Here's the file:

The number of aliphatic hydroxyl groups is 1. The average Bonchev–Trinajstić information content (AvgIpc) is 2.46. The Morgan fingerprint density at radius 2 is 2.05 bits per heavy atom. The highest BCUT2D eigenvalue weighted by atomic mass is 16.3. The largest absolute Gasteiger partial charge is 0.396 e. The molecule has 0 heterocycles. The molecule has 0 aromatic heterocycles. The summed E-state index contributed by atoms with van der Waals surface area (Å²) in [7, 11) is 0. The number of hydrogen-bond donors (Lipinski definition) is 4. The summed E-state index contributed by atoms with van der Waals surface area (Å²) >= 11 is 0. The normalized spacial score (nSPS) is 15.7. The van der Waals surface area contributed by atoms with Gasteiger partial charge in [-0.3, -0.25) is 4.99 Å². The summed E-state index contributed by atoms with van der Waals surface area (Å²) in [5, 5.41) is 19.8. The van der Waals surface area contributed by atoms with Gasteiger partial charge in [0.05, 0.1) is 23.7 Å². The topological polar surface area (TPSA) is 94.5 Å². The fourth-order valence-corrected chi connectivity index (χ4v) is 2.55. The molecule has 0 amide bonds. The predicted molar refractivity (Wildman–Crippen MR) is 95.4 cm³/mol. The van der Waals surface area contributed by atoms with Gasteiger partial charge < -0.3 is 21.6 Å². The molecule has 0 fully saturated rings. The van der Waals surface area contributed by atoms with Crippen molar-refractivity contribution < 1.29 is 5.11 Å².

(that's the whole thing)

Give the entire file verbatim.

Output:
The number of aliphatic hydroxyl groups is 1. The average Bonchev–Trinajstić information content (AvgIpc) is 2.46. The Morgan fingerprint density at radius 2 is 2.05 bits per heavy atom. The highest BCUT2D eigenvalue weighted by atomic mass is 16.3. The largest absolute Gasteiger partial charge is 0.396 e. The molecule has 0 heterocycles. The molecule has 0 aromatic heterocycles. The summed E-state index contributed by atoms with van der Waals surface area (Å²) in [7, 11) is 0. The number of hydrogen-bond donors (Lipinski definition) is 4. The summed E-state index contributed by atoms with van der Waals surface area (Å²) >= 11 is 0. The normalized spacial score (nSPS) is 15.7. The van der Waals surface area contributed by atoms with Gasteiger partial charge in [-0.3, -0.25) is 4.99 Å². The summed E-state index contributed by atoms with van der Waals surface area (Å²) in [5, 5.41) is 19.8. The van der Waals surface area contributed by atoms with Gasteiger partial charge in [0.05, 0.1) is 23.7 Å². The topological polar surface area (TPSA) is 94.5 Å². The fourth-order valence-corrected chi connectivity index (χ4v) is 2.55. The molecule has 0 amide bonds. The predicted molar refractivity (Wildman–Crippen MR) is 95.4 cm³/mol. The van der Waals surface area contributed by atoms with Gasteiger partial charge < -0.3 is 21.6 Å². The molecule has 0 fully saturated rings. The van der Waals surface area contributed by atoms with Crippen molar-refractivity contribution < 1.29 is 5.11 Å².